Misleading documentation

The code base contains multiple occurrences of misleading or incorrect documentation:

  • In the contract DesignatedVotingV2, the comment on line 21 “Is also permanently permissioned as the minter role” appears to be a copy & paste error as a minting function is not part of the contract. Consider removing the comment.
  • In the contract SlashingLibrary, the docstring for calcSlashing on line 55 contains the erroneous expression “cross-chain calls”. Consider altering it to “cross-contract calls”.
  • In the contract VotingV2, the comment on line 161 describes the spamDeletionProposals variable as “Maps round numbers to the spam deletion request”. However, mapping indices to values is a property every array possesses. Consider revising the comment to give a more contextual description of the identifier and its usage.
  • In the contract VotingV2, the docstring for getRoundEndTime on lines 716-719 appears to be a copy & paste error that duplicates the docstring of the getCurrentRoundId function. Consider rewriting the docstring.
  • In the contract VotingV2, the comment on line 767 “This method is public because calldata structs are not currently supported by solidity.” appears to be a copy & paste error, because no such struct is present in the function’s arguments. Consider removing the comment.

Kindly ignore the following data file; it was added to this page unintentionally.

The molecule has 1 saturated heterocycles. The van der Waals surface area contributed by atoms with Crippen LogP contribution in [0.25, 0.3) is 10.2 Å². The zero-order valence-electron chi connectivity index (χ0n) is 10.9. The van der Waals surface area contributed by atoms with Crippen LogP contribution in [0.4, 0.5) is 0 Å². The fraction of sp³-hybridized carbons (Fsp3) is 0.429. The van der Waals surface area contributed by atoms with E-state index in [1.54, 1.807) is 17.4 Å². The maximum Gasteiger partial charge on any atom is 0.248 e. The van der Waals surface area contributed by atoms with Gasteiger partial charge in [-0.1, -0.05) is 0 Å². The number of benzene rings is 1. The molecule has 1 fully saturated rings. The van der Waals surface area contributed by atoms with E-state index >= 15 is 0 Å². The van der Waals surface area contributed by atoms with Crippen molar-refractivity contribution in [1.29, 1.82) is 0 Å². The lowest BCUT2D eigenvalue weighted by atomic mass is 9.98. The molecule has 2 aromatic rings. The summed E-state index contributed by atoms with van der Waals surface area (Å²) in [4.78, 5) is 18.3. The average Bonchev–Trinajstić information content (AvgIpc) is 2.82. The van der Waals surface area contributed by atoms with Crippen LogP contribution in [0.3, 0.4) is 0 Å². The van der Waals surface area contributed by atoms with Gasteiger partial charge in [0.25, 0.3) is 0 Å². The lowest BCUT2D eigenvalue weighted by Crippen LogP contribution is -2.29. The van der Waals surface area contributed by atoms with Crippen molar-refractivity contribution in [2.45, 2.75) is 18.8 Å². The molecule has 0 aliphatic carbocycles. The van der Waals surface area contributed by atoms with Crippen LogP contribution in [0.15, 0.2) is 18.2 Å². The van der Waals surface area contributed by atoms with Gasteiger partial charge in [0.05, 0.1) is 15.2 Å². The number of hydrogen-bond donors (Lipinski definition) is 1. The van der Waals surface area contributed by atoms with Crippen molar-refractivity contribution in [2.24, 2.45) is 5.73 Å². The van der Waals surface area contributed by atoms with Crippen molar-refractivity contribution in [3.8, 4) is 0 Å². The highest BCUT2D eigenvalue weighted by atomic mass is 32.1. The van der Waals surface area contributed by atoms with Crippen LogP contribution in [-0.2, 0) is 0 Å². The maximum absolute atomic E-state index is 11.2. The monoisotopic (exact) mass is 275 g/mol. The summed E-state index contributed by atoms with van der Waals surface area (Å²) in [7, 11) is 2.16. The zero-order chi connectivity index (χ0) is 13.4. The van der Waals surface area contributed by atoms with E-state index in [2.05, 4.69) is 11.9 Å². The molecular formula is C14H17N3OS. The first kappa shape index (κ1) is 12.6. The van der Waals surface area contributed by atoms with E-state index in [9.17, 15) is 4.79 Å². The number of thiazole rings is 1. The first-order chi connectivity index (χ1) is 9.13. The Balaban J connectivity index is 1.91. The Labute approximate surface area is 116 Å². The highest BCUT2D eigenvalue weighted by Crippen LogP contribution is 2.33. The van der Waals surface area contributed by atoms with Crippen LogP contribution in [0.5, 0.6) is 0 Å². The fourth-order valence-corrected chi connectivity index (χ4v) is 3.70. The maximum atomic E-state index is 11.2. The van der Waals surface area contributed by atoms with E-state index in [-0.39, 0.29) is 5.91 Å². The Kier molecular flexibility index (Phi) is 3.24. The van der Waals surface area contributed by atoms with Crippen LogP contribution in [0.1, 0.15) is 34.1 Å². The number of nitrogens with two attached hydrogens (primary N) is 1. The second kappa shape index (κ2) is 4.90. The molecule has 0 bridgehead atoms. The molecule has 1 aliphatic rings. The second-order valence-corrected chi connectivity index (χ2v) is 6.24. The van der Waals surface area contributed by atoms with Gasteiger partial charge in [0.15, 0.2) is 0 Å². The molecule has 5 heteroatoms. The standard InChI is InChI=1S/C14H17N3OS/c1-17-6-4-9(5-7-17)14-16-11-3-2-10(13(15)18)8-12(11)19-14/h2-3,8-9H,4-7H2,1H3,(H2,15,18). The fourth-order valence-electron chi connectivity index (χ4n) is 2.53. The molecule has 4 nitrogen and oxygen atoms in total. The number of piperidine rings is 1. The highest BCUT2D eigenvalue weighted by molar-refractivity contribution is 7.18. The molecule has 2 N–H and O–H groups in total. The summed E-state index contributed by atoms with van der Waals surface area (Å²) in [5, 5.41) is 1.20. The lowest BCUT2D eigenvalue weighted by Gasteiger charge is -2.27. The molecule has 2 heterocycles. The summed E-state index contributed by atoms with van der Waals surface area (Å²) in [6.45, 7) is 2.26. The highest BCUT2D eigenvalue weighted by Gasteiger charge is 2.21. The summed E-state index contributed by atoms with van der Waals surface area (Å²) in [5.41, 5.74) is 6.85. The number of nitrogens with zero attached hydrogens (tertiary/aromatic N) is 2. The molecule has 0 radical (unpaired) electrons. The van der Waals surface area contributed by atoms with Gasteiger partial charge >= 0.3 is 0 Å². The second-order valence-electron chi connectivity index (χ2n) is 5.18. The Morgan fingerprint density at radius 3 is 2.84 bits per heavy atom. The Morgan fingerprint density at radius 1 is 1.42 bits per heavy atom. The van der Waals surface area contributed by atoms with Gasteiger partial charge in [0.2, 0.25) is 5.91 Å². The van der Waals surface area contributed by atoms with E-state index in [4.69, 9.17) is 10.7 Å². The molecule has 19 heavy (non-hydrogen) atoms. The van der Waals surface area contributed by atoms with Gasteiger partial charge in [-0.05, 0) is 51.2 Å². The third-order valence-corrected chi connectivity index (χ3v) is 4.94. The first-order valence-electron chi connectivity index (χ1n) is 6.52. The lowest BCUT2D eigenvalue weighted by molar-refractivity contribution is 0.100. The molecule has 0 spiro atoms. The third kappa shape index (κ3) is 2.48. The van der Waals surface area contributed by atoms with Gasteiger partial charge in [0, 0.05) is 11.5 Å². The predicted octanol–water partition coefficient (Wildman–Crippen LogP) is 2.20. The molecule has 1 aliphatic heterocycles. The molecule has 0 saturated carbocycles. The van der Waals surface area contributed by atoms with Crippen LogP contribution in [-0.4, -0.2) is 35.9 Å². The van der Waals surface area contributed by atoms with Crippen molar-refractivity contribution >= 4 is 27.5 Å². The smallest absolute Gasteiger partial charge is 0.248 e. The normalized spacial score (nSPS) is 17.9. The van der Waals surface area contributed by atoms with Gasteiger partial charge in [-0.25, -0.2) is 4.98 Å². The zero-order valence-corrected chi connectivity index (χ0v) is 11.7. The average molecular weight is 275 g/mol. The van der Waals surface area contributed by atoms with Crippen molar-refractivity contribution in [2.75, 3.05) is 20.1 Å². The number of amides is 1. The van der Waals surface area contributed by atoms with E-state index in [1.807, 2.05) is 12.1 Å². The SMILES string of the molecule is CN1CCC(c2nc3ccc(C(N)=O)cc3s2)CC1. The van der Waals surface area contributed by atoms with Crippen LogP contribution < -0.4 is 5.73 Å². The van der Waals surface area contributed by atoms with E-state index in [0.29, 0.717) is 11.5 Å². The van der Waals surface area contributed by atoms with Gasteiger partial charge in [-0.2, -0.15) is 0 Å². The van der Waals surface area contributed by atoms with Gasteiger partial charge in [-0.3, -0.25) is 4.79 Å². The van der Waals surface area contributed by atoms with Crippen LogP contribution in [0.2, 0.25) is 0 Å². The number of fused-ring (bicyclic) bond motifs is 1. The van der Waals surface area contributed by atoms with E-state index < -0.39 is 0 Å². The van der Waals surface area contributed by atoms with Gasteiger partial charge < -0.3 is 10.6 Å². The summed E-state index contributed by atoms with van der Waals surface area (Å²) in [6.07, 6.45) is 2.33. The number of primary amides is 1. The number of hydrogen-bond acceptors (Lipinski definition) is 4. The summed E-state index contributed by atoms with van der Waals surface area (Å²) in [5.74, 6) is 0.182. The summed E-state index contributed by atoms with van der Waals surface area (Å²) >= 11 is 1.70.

Update: Fixed as of commit 6a4bd53200b18d25379ce9082922ba0eea286619 in pull request #4090.

Missing license identifier

The following files do not contain an SPDX License identifier:

Missing license agreements can lead to legal disputes and undesired forms of code usage.

Consider adding a license identifier to all mentioned files.

Update: Fixed as of commit 2da561bcee2c72ae36eb4257f04c68537c6e2cd5 in pull request #4091.

Missing Solidity version pragma

The SpamGuardIdentifierLibs.sol and AdminIdentifierLib.sol files do not define a Solidity version pragma.

It is considered good practice to always specify the desired compiler version by using the Solidity version pragma. If the contract contains non-trivial operations the resulting bytecode might differ between Solidity versions including security relevant breaking changes and non-trivial bug fixes.